You’ll be shocked to hear that Binance kept substantial business links to China for years after its claimed 2017 exit, despite Binance executives repeatedly saying otherwise. [FT]
The Block reported in 2019 that Binance had offices in Shanghai. CZ hit the roof and threatened to sue them, with the explicit aim of outspending them on lawyers … and The Block stood by its story. (Ben Munster, then of Decrypt, helped with the response story, though The Block took out Ben’s harsher additions.) [The Block, 2019; Twitter, archive; Twitter, archive; The Block, 2019]
The sale of Voyager Digital to Binance US is on hold. The Department of Justice and the US Trustee appealed the sale on the basis that the order granted inappropriate immunity from prosecution, and asked for a stay. The appeals court has granted the request for a stay while the appeal proceeds. [Doc 1222, PDF; Doc 1223, PDF; Bloomberg]
Be your own Signature Bank
In his statement on the recent bank failures and the federal regulatory response, FDIC Chairman Martin Greunberg explained why Signature failed: the bank was insolvent, contrary to Barney Frank’s claims. [FDIC, PDF]
On March 10, Signature Bank lost 20 percent of its total deposits in a matter of hours, depleting its cash position and leaving it with a negative balance with the Federal Reserve as of close of business. Bank management could not provide accurate data regarding the amount of the deficit, and resolution of the negative balance required a prolonged joint effort among Signature Bank, regulators, and the Federal Home Loan Bank of New York to pledge collateral and obtain the necessary funding from the Federal Reserve’s Discount Window to cover the negative outflows. This was accomplished with minutes to spare before the Federal Reserve’s wire room closed.
Over the weekend, liquidity risk at the bank rose to a critical level as withdrawal requests mounted, along with uncertainties about meeting those requests, and potentially others in light of the high level of uninsured deposits, raised doubts about the bank’s continued viability.
Ultimately, on Sunday, March 12, the NYSDFS closed Signature Bank and appointed the FDIC as receiver within 48 hours of SVB’s failure.
The FDIC has told crypto clients with deposits at Signature Bank that they have until April 5 to close their accounts and move their money. The FDIC is looking to sell off Signature’s Signet inter-crypto-exchange dark liquidity pool. [Bloomberg]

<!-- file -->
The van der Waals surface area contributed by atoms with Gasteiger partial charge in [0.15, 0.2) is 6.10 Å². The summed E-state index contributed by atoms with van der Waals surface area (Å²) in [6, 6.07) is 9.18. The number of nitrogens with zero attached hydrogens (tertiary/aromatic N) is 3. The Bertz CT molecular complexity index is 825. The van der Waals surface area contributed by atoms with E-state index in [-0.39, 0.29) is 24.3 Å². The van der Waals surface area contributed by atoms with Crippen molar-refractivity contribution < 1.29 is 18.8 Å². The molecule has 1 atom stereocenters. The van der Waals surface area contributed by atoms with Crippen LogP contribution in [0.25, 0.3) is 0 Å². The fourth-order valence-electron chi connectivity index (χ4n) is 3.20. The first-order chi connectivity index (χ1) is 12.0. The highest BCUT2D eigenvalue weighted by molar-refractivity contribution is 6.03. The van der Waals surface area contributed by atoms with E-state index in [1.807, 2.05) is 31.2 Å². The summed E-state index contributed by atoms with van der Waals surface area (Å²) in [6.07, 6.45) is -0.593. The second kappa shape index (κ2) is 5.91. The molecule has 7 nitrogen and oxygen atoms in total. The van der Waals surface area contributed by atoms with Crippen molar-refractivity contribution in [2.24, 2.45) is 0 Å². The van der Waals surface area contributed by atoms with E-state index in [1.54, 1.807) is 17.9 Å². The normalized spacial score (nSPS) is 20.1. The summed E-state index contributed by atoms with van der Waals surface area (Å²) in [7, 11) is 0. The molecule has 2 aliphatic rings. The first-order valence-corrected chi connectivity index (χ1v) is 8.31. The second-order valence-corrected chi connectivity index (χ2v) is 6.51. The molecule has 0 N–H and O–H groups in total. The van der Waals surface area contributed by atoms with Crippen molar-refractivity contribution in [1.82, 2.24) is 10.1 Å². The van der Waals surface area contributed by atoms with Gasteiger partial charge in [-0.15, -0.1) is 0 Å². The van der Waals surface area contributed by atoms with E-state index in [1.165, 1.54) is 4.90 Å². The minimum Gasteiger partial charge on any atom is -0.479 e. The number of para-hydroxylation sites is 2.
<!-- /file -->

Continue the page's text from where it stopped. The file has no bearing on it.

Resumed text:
Frances Coppola explains precisely what happened at Signature. [Coppola Comment]
We noted previously how larger US banks don’t want to go within a mile of crypto. But some smaller banks are still feeling lucky. [WSJ, paywall]
The SEC shuts down Beaxy
The Beaxy crypto exchange shuttered after the SEC filed charges against it for failing to register as a national securities exchange, broker, and clearing agency, and over its 2018 ICO. The SEC also charged a market maker operating on Beaxy as an unregistered dealer. [SEC press release; complaint, PDF; CoinDesk]
Beaxy ran a “private sale” ICO for its internal exchange token BXY from May 2018 to June 2019. The SEC is charging Beaxy and its founder Artak Hamazaspyan over the ICO as an unregistered offering of securities to US retail.
That’s the sort of complaint we’re used to seeing from the SEC — but they’re also charging Windy Inc., who ran the Beaxy platform, and Windy’s founders, Nicholas Murphy and Randolph Abbott, over unregistered securities trading on the exchange.
If cryptos being traded are securities — and it’s likely that most are — that leaves even the normal activities of an exchange subject to a vast array of additional regulations.
The SEC is also charging Brian Peterson and Braverock Investments as unregistered dealers for market-making on Beaxy for the BXY and Dragonchain DRGN tokens. The SEC sued Dragonchain in August 2022, alleging that DRGN was an unregistered offering of securities; that case is proceeding. [SEC, 2022; case docket]
Hamazaspyan is also alleged to have misappropriated $900,000 from the ICO for his own use. Murphy and Abbott discovered this in October 2019 and convinced Hamazaspyan to pay back $420,000 to Beaxy and let Windy run Beaxy going forward.
Windy, Murphy, Abbott, Peterson, and Braverock settled, paying a total penalty between them of $228,579. The SEC case against Beaxy and Hamazaspyan over the ICO is proceeding.
Beaxy shut down on Tuesday, March 28, owing to “the uncertain regulatory environment surrounding our business.” We think it’s deadly certain. [Beaxy, archive]
This is the first SEC action over securities trading on an exchange. It’s a likely template for future SEC cases against other crypto exchanges — like, say, Coinbase.
The Coinbase employee convicted in a criminal case of wire fraud by insider trading is fighting an SEC civil case claiming that the insider-traded tokens were securities. [WSJ]